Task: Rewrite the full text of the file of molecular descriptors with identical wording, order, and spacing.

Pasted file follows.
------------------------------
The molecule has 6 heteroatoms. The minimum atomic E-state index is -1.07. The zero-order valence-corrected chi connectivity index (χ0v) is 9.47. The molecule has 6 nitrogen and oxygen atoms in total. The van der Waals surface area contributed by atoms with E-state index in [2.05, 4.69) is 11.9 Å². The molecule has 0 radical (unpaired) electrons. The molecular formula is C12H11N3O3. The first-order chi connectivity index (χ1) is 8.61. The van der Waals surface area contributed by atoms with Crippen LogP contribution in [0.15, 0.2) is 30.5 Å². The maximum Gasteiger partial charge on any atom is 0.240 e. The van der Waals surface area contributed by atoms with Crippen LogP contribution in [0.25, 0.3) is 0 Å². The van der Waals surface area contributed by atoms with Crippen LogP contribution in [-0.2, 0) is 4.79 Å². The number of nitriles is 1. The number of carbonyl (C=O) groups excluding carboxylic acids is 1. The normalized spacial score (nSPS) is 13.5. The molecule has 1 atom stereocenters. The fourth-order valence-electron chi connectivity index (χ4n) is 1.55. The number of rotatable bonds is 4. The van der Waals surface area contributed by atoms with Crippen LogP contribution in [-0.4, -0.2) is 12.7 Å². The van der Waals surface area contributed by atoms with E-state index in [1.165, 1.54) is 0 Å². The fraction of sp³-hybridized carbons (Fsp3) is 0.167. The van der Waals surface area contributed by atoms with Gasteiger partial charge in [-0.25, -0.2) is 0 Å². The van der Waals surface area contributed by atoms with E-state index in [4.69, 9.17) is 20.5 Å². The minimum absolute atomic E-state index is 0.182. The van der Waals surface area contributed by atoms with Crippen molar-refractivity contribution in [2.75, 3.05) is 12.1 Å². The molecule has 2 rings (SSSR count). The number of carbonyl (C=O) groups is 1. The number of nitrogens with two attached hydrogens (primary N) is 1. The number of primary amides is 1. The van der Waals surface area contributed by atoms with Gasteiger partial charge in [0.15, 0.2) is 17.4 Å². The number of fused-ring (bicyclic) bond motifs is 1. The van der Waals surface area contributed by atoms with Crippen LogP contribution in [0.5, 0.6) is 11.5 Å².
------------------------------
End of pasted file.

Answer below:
The molecule has 6 heteroatoms. The minimum atomic E-state index is -1.07. The zero-order valence-corrected chi connectivity index (χ0v) is 9.47. The molecule has 6 nitrogen and oxygen atoms in total. The van der Waals surface area contributed by atoms with E-state index in [2.05, 4.69) is 11.9 Å². The molecule has 0 radical (unpaired) electrons. The molecular formula is C12H11N3O3. The first-order chi connectivity index (χ1) is 8.61. The van der Waals surface area contributed by atoms with Crippen LogP contribution in [0.15, 0.2) is 30.5 Å². The maximum Gasteiger partial charge on any atom is 0.240 e. The van der Waals surface area contributed by atoms with Crippen LogP contribution in [0.25, 0.3) is 0 Å². The van der Waals surface area contributed by atoms with Crippen LogP contribution in [-0.2, 0) is 4.79 Å². The number of nitriles is 1. The number of carbonyl (C=O) groups excluding carboxylic acids is 1. The normalized spacial score (nSPS) is 13.5. The molecule has 1 atom stereocenters. The fourth-order valence-electron chi connectivity index (χ4n) is 1.55. The number of rotatable bonds is 4. The van der Waals surface area contributed by atoms with Crippen LogP contribution in [-0.4, -0.2) is 12.7 Å². The van der Waals surface area contributed by atoms with E-state index in [1.165, 1.54) is 0 Å². The fraction of sp³-hybridized carbons (Fsp3) is 0.167. The van der Waals surface area contributed by atoms with Gasteiger partial charge in [-0.25, -0.2) is 0 Å². The van der Waals surface area contributed by atoms with E-state index in [4.69, 9.17) is 20.5 Å². The minimum absolute atomic E-state index is 0.182. The van der Waals surface area contributed by atoms with Crippen molar-refractivity contribution in [2.75, 3.05) is 12.1 Å². The molecule has 2 rings (SSSR count). The number of carbonyl (C=O) groups is 1. The number of nitrogens with two attached hydrogens (primary N) is 1. The number of primary amides is 1. The van der Waals surface area contributed by atoms with Gasteiger partial charge in [0.15, 0.2) is 17.4 Å². The number of fused-ring (bicyclic) bond motifs is 1. The van der Waals surface area contributed by atoms with Crippen LogP contribution in [0.5, 0.6) is 11.5 Å².